The Dark Spot on Nelson Mandela's Legacy

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By Eve Fairbanks, The New Republic

The morning after Nelson Mandela died I spent a couple of hours standing along a police line dividing his Johannesburg house from the public mourning that had formed outside. Ordinary people and reporters pressed up against the line, gawking at the family and luminaries coming and going from the house.

The tone of the chatter on the line was surprisingly dark and derisive, given it was less than 24 hours after we learned the beloved hero had died. The black reporter standing to my left identified a clutch of men in ink-dark silk suits as Johannesburg city councilors, adding dourly, “You can tell because of the way they carry themselves, like they’re so much more important than everyone else.” On my right, two students discussed whether a tall man wearing a sharp blazer covered in what looked like military medals was Zondwa Mandela, Nelson’s grandson. “He’s the guy from Aurora,” one said with contempt, referring to a mining investment scandal for which Zondwa was later prosecuted for fraud.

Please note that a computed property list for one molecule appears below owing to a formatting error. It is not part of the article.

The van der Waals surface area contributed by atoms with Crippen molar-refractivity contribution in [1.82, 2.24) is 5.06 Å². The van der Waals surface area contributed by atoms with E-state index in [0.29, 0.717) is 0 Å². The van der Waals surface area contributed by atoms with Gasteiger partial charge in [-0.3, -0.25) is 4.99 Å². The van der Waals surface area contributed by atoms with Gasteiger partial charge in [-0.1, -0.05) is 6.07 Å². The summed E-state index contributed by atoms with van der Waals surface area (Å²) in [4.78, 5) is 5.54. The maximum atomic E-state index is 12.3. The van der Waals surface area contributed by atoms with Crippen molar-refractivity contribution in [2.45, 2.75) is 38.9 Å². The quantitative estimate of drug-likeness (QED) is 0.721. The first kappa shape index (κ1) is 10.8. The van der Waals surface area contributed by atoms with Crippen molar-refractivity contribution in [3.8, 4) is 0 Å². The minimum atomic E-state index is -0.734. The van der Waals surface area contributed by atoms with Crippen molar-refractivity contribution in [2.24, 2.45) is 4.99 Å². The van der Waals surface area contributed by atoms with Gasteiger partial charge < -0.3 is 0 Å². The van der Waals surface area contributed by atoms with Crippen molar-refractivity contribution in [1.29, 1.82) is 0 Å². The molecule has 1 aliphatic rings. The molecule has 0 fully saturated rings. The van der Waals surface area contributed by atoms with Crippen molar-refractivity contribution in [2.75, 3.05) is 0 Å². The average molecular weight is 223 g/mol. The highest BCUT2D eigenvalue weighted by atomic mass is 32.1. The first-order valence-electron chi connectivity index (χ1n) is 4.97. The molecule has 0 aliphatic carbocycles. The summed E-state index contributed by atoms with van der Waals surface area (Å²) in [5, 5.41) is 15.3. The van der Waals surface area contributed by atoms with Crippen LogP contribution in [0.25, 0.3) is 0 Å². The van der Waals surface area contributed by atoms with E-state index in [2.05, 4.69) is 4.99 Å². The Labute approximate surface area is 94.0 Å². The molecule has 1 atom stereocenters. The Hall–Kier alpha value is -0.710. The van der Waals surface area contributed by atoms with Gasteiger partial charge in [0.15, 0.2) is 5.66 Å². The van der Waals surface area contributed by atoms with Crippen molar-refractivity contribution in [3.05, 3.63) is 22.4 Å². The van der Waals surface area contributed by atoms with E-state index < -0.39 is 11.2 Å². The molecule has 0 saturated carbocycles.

Further down the line, a tall white woman tried to push through the tape. A policeman intercepted her, saying Mandla Mandela, another grandson, had specifically asked him to keep the public away from the door. “Maybe he’s doing something wrong,” the policeman said, permitting himself a wink and a slip of a sarcastic smile.  Read more ...